Ukkusiksalik is located in one of the most northern and remote parts of the world. Ukkasiksalik National Park is only accessible by scheduled flights from Winnipeg, Manitoba, or Yellowknife, Northwest Territories.
Ukkusiksalik is located just south of the Arctic Circle and a small community called Repulse Bay. The park surrounds Wager Bay, which is a 100-kilometre long salt-water inlet, located on the northwest coast of Hudson Bay.
Wager Bay is known for its tides, which can reach as high as eight metres. The bay’s strong tides also produce a reversed waterfall.
Backcountry activities abound in Ukkusiksalik. However, it is strongly recommended that hikers, climbers, campers, boaters and wildlife enthusiasts hire a local outfitter to lead them through the park.
Ukkusiksalik is a relatively new national park – it was designated Canada’s 41st national park in August of 2003 when the Inuit Impact and Benefit Agreement was signed.
The park’s climate is Marine arctic, which is characterized by low precipitation levels and low temperatures. However, the area’s most significant climatological factor is the high winds.
Ukkusiksalik experiences some of the lowest wind-chill factors in North America, along with the most amount of blowing snow.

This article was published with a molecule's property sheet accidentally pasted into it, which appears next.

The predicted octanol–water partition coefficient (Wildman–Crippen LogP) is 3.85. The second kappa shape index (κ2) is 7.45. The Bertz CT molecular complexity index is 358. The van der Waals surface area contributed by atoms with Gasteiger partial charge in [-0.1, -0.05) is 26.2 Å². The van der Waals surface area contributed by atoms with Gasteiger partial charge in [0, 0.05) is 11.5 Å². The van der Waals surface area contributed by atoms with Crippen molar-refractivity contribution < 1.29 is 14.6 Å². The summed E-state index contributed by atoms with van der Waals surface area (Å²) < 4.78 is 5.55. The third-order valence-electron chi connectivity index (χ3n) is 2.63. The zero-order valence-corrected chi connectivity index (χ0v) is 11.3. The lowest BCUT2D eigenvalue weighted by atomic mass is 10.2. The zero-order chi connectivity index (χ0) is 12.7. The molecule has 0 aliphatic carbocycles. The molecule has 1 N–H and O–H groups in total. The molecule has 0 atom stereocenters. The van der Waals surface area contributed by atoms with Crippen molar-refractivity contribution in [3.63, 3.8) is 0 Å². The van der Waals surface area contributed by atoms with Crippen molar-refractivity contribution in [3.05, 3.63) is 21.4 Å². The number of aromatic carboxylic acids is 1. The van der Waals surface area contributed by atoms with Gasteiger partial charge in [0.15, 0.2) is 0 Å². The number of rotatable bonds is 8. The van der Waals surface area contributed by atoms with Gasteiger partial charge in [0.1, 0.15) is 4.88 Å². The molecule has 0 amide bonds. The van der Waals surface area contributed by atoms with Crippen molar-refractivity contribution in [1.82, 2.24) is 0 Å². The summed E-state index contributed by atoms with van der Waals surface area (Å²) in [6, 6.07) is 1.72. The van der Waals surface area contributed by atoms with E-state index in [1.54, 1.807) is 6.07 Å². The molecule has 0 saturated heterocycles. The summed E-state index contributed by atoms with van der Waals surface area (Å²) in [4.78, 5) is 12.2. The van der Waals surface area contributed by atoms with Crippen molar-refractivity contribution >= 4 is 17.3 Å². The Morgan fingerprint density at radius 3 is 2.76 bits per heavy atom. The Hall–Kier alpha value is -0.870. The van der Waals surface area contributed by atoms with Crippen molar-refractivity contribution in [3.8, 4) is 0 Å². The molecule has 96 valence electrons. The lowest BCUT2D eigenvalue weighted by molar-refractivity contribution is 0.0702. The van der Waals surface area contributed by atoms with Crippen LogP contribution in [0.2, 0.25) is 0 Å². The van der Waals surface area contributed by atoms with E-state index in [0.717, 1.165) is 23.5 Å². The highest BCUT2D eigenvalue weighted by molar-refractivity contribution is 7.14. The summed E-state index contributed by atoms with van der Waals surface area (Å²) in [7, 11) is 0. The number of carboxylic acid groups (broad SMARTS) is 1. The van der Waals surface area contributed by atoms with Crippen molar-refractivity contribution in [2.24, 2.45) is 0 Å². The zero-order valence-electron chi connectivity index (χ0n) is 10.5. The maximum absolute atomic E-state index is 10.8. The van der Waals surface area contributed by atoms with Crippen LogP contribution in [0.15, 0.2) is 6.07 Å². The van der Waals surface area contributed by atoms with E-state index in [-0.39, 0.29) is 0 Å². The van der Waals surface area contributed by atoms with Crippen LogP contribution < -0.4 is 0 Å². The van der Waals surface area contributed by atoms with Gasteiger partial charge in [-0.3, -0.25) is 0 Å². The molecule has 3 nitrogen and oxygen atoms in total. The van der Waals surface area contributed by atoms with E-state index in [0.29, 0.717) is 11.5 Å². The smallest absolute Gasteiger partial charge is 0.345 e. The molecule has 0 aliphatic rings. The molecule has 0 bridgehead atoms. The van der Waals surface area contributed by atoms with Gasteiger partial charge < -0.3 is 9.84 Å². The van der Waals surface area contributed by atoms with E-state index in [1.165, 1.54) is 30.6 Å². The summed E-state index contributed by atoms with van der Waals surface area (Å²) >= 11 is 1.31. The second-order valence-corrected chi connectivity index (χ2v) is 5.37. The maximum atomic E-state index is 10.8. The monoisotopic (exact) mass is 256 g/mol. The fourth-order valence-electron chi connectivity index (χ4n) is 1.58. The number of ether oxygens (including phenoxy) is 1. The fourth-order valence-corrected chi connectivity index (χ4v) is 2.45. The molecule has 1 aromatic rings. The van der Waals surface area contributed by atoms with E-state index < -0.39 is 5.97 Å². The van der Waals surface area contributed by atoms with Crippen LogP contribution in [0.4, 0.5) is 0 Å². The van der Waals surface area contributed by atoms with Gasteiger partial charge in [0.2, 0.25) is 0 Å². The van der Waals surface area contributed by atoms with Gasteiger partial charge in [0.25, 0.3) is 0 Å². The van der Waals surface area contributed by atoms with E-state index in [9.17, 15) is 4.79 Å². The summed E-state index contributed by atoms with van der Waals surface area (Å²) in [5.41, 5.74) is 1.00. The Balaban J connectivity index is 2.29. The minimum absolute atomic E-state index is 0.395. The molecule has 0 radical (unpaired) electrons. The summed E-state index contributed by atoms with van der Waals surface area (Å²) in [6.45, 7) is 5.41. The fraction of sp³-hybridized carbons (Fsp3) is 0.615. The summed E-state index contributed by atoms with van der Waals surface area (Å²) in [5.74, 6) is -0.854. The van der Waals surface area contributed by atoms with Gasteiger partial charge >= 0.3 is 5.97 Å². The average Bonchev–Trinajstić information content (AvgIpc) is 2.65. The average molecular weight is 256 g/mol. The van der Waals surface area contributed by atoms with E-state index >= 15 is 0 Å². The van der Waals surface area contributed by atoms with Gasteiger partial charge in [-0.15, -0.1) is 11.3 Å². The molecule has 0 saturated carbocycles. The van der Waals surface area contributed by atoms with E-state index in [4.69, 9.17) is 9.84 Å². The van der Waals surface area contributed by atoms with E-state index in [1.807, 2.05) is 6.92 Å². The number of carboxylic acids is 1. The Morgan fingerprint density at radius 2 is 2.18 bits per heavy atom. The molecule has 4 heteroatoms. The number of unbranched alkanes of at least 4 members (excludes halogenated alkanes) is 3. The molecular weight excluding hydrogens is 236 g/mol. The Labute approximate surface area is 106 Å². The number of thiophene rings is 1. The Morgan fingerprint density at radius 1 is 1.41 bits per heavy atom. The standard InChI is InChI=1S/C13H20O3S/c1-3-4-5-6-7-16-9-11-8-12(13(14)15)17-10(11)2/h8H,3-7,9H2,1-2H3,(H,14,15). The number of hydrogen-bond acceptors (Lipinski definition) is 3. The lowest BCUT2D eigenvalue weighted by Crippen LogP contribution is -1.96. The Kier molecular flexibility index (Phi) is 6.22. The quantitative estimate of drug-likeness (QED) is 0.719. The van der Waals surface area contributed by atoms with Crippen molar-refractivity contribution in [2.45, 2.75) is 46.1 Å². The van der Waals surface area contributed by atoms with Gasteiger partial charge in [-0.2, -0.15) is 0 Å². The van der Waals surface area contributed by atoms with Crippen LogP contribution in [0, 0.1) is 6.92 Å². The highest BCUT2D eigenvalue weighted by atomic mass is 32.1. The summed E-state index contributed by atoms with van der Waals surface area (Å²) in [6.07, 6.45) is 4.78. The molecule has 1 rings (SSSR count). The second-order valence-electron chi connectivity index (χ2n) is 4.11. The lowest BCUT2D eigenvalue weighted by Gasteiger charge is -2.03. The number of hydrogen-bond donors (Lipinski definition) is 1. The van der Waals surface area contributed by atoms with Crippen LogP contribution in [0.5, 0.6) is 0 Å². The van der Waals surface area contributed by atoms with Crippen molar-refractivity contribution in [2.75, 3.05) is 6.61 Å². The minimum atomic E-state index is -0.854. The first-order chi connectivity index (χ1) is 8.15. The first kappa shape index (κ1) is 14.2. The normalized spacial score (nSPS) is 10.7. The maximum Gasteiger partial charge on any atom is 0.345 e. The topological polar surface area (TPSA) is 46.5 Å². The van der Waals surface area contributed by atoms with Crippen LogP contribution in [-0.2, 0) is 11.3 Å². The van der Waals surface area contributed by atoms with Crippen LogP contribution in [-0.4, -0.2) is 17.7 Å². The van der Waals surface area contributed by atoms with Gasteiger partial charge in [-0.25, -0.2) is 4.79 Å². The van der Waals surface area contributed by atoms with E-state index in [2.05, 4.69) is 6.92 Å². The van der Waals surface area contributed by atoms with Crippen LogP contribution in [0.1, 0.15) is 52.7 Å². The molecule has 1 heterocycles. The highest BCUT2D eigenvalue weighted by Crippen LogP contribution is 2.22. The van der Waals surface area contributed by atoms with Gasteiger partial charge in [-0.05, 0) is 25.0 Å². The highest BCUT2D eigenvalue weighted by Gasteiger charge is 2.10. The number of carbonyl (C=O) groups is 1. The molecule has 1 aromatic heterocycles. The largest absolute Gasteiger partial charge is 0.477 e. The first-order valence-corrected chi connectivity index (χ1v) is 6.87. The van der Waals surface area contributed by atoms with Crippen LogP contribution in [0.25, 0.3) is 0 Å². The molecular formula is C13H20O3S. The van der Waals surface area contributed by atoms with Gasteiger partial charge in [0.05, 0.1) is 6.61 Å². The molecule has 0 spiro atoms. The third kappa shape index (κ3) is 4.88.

From May to August, the park is constantly under the sun while the temperatures become cool to warm. On the other hand, between November and February, there is no sunshine, temperatures plummet to well below freezing and the wind picks up. From November to May, the days are short and coupled with low temperatures and even lower wind chills. July is traditionally the warmest month of the year - temperatures during this month reach an average high of 11 Celsius. Ice remains on the Hudson Bay until the end of July.
Hudson Bay is also what influence’s the park’s climate by creating a heat sink in the summer. Inland, the winds cause summer fog and autumn snowstorms.
The park’s wildlife can be described as primeval. Polar bears congregate en masse during the summer months, while Arctic wolves hunt caribou. Other mammals living within Ukkasiksalik National Park includes the grizzly bear and muskox bulls, who share the park with snow geese, geese and tundra swans to name a few. Eagles – bald and golden, along with the peregrine falcons and rough-legged hawks prey from high above.
From approximately 1,000 AD to the 1960s, Inuit people lived within the park’s boundaries. Today, the park has no human inhabitants, however, the Inuit people, from the Kivalliq community, are allowed to sustenance hunt and fish within the park’s boundaries.
Ukkasiksalik’s landscape is very uniform – low ridges that are broken up lakes and rivers. Surging glaciers can be found throughout the land.
There is evidence, in the form of old beaches and marine clay deposits over 200 meters about the current sea level, that the area wash covered by giant lakes and melting until the last great ice sheets.
The park’s tundra vegetation includes willow, Labrador tea, dwarf birch, mountain avens, along with numerous varieties of the blueberry family.